What makes banks special ? a study of banking, finance, and economic development
AbstractOver the past decades, finance theory has contributed significantly to understanding banks and identifying what qualifies them to be special financial intermediaries. Historically, banks have had a comparative advantage in certain functions - such as providing liquidity and payment services and supplying credit and information - which competition, technological change, and institutional development have increasingly eroded. And the spread of e-money could deal a blow to conventional banking, generating entirely new ways of doing finance. After integrating his examination of money, production, and investment, the author argues that banks remain special in that they lend claims on their own debt and the public accepts the debt claims as money. His study shows the banks and nonbank financial intermediaries perform complementary functions essential to the economy. Risk reduction policies in payment systems, banking asset allocation, and the deposit market affect the economy's tradeoff between risk and efficiency and the cost of generating resources to finance production. As possibilities for global communications expand, trust will matter more than ever, and banks and other financial intermediaries will be in a good position to bridge gaps in trust when it comes to creating money and intermediating funds.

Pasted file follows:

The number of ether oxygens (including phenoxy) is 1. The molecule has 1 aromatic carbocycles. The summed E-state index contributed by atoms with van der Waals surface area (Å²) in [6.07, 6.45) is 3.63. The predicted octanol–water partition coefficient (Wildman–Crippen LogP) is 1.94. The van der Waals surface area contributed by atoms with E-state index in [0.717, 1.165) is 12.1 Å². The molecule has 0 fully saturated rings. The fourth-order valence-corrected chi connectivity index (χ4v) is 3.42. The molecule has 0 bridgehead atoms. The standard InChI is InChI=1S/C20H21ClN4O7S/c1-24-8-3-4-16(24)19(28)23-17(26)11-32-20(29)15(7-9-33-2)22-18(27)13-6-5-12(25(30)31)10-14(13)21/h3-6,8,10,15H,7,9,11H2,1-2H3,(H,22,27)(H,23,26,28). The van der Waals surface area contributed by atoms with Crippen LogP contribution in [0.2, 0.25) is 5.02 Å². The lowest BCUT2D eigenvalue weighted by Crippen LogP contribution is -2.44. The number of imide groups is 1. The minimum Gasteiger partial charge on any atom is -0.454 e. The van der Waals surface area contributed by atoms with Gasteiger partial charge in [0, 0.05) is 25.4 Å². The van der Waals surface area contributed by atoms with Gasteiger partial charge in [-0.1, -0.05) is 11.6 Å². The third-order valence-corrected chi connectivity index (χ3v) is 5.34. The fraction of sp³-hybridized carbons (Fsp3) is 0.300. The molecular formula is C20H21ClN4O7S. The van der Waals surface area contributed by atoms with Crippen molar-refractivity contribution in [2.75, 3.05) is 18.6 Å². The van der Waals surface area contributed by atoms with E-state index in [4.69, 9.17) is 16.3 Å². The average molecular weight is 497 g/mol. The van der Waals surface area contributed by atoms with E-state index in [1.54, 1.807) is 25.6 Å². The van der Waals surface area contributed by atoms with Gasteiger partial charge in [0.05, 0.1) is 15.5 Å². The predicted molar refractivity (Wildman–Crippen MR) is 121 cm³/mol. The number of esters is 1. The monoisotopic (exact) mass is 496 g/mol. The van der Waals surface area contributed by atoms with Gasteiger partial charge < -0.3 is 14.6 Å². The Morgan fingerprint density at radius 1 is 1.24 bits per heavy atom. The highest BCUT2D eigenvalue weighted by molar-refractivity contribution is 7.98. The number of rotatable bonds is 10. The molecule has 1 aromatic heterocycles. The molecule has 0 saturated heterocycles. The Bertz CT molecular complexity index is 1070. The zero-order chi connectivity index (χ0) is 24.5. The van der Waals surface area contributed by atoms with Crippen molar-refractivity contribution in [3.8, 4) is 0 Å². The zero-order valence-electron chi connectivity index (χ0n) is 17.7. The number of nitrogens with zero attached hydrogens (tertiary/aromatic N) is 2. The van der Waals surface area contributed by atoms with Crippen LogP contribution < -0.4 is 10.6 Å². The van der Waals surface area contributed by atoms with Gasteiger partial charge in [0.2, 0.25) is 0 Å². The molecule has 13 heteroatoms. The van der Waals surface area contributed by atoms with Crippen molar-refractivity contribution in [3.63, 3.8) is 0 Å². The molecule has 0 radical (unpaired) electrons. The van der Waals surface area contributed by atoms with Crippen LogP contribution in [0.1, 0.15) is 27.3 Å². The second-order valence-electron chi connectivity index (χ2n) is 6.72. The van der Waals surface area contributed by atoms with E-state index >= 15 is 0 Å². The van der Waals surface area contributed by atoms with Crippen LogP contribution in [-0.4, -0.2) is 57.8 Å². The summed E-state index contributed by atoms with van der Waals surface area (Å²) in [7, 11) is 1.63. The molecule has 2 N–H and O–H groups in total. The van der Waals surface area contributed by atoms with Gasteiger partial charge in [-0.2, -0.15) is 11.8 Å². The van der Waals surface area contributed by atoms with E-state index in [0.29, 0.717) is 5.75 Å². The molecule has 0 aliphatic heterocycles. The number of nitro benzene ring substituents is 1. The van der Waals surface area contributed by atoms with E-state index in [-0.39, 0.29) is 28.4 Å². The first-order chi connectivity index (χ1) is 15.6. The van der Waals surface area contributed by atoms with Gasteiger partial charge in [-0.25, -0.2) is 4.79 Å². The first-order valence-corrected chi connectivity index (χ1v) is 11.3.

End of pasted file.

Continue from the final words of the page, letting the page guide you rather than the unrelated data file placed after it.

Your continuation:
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Bibliographic InfoPaper provided by The World Bank in its series Policy Research Working Paper Series with number 2408.
Date of creation: 31 Aug 2000
Date of revision:
Decentralization; Payment Systems&Infrastructure; Banks&Banking Reform; Economic Theory&Research; Financial Intermediation; Financial Intermediation; Banks&Banking Reform; Economic Theory&Research; Financial Crisis Management&Restructuring; Environmental Economics&Policies;
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